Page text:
Total Number 2,628 712 297 1,640 995 185 54 1,390 178 39 552 118 1,352 267 771 160 104 1,775 127 556 144 351 613 33 64 599 466 239 917 17,326

4Year N 552 166 80 580 241 68 28 274 53 9 115 26 461 54 222 38 21 481 33 118 29 85 101 6 13 258 278 47 203 4,640

% 23% 23% 27% 35% 24% 37% 52% 20% 30% 23% 21% 22% 34% 20% 29% 24% 20% 27% 26% 21% 20% 24% 16% 18% 20% 43% 60% 20% 22% 27%

2Year N 1,101 209 99 370 394 50 6 414 65 10 204 51 449 108 283 45 56 545 29 237 66 160 243 16 23 182 88 99 342 5,944

% 42% 29% 33% 23% 40% 27% 11% 30% 37% 26% 37% 43% 33% 40% 37% 28% 54% 31% 23% 43% 46% 46% 40% 48% 36% 30% 19% 41% 37% 34%

Independent Number 14 3 2 11 23 1 11 10 3 0 7 0 28 1 13 3 0 7 2 1 0 0 3 0 0 23 33 0 16 215

% 1% >1% 1% 1% 2% 1% 20% 1% 2% 0% 1% 0% 2% <1% 2% 2% 0% <1% 2% <1% 0% 0% <1% 0% 0% 4% 7% 0% 2% 1%

Not Trackable Number 189 81 17 108 26 9 1 167 6 1 35 9 68 14 30 21 2 129 2 33 2 12 28 2 0 25 7 21 42 1,087

% 7% 11% 6% 7% 3% 5% 2% 12% 3% 3% 6% 8% 5% 5% 4% 13% 2% 7% 2% 6% 1% 3% 5% 6% 0% 4% 2% 9% 5% 6%

Not Found N 772 253 99 571 310 57 8 525 51 19 191 32 346 90 223 53 25 613 61 167 47 94 238 9 28 111 60 72 314 5,439

% 29% 36% 33% 35% 31% 31% 15% 38% 29% 49% 35% 27% 26% 34% 29% 33% 24% 35% 48% 30% 33% 27% 39% 27% 44% 19% 13% 30% 34% 31%

Independent = Texas Independent Institutions; Not Trackable = Non standard ID; Not Found= Standard ID, but not found, could be either in out-of-state college/university or not enrolled in any college/university Source: Report of High School Graduatesâ&#x20AC;&#x2122; Enrollment and Academic Performance in Texas Public Higher Education. http://www.txhighereddata.org/Interactive/HSCollLinkFilters/HSGradAcademicPerformance.cfm Table does not include any school district with 25 or fewer graduates.

19


RGV LEAD does not have data that would provide information about the reasons for the failure rates illustrated in Charts 5 and 6. Certainly there are multiple reasons for that failure and without data, it would not be prudent to point to any factor as the most important. It is, however, reasonable to suggest that there is a disconnect between high school and college/university educators regarding the level of academic preparation necessary to succeed in college.19 If the United States, Texas and the Valley are to be successful in increasing the number of Americans who have post-secondary credentials, this disconnect must be eliminated. RGV LEAD's work in P-16 initiatives is designed to help eliminate this disconnect. Another reason that many Valley college students do not complete their programs of study is the need to attend to family and financial responsibilities. While RGV LEAD does not have hard evidence of the percent of students who are faced with these responsibilities, there is ample anecdotal evidence that this is quite prevalent among the Valley population. RGV LEAD has recognized this need and in 2012 secured a grant from the TG Public Benefit Fund that funded a three-year program called Success by Degrees, which began in late 2012. Created by the Texas Legislature in 1979, TG is a public, nonprofit corporation that promotes educational access and success so that students can realize their college and career dreams. Success by Degrees is a program that informs potential college students and their families that it is possible to achieve college completion incrementally by pursing college and work in tandem and earning degrees as needed for career success. The goal of this program is to increase the number of Valley college graduates by guiding students through this non-traditional approach to college and career.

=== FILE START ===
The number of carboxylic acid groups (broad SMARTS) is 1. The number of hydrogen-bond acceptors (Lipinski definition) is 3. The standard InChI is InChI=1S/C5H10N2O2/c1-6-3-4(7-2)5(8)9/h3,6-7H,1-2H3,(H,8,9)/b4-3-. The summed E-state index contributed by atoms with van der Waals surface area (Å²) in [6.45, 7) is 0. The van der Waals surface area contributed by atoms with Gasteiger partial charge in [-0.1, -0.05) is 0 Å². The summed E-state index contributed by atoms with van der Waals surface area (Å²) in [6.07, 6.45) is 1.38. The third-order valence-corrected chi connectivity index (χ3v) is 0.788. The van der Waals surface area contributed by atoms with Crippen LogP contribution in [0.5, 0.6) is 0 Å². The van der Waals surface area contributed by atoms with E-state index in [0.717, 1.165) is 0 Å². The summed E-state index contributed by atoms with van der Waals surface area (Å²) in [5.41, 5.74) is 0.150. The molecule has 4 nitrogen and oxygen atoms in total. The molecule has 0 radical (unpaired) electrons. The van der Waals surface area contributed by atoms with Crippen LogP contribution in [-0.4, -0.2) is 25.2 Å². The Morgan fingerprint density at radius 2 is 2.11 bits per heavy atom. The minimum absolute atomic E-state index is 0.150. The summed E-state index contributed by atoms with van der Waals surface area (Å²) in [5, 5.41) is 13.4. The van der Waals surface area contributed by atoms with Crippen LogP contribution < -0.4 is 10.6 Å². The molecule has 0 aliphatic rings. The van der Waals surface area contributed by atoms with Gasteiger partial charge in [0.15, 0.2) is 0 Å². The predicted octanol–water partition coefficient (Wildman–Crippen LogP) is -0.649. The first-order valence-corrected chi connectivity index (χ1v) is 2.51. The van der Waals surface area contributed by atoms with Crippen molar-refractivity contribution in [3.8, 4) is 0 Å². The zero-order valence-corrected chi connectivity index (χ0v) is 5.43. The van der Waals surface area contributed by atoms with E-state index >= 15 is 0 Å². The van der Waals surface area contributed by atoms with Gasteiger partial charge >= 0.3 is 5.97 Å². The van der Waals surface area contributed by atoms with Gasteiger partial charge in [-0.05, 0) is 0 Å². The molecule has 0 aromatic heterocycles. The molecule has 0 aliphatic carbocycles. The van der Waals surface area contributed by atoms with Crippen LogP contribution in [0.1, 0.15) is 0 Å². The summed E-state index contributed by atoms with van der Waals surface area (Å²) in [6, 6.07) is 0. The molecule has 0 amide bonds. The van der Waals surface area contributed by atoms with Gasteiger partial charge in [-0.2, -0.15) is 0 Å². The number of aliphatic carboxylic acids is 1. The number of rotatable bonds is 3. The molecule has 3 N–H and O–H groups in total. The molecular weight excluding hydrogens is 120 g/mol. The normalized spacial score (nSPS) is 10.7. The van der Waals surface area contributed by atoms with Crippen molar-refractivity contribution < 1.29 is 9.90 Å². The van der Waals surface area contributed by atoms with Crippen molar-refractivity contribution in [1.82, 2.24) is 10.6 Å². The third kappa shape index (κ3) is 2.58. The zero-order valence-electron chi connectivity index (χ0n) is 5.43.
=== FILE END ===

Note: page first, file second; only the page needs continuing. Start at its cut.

19

Kirst, Michael W. â&#x20AC;&#x153;The High School/College Disconnectâ&#x20AC;?, Educational Leadership: Closing Achievement Gaps. Association for Supervision and Curriculum Development (ASCD). 2004. (http://www.ascd.org/ASCD/pdf/journals/ed_lead/el200411_kirst.pdf)

20


Chart 5: First Year GPA for 2009-2010 Valley Students Enrolled in Two-Year Post-Secondary Institutions by Fall after Graduation PROGRESO ISD MCALLEN ISD LA VILLA ISD SOUTH TEXAS ISD LA JOYA ISD RIO GRANDE CITY CISD MERCEDES ISD SHARYLAND ISD EDCOUCH-ELSA ISD MISSION CISD EDINBURG CISD ROMA ISD MIDVALLEY ACADEMY CHARTER… INFORMATION REFERRAL RESOURCE… DONNA ISD WESLACO ISD HIDALGO ISD PHARR-SAN JUAN-ALAMO ISD VALLEY VIEW ISD SANTA ROSA ISD LOS FRESNOS CISD HARLINGEN CISD SANTA MARIA ISD BROWNSVILLE ISD SAN BENITO CISD LA FERIA ISD RIO HONDO ISD RAYMONDVILLE ISD POINT ISABEL ISD IDEA PUBLIC SCHOOLS

<2.0 2.0-2.49 2.5-2.99 3.0-3.49 >3.5 UNKNOWN

0.00% 20.00% 40.00% 60.00% 80.00% 100.00%120.00% Source: Texas Higher Education Coordinating Board

2.0 = F 2.0-2.49 = F & D 2.5-2.99 =D & C 3.0-3.49 = C & B 3.5-4.0 = B & A

21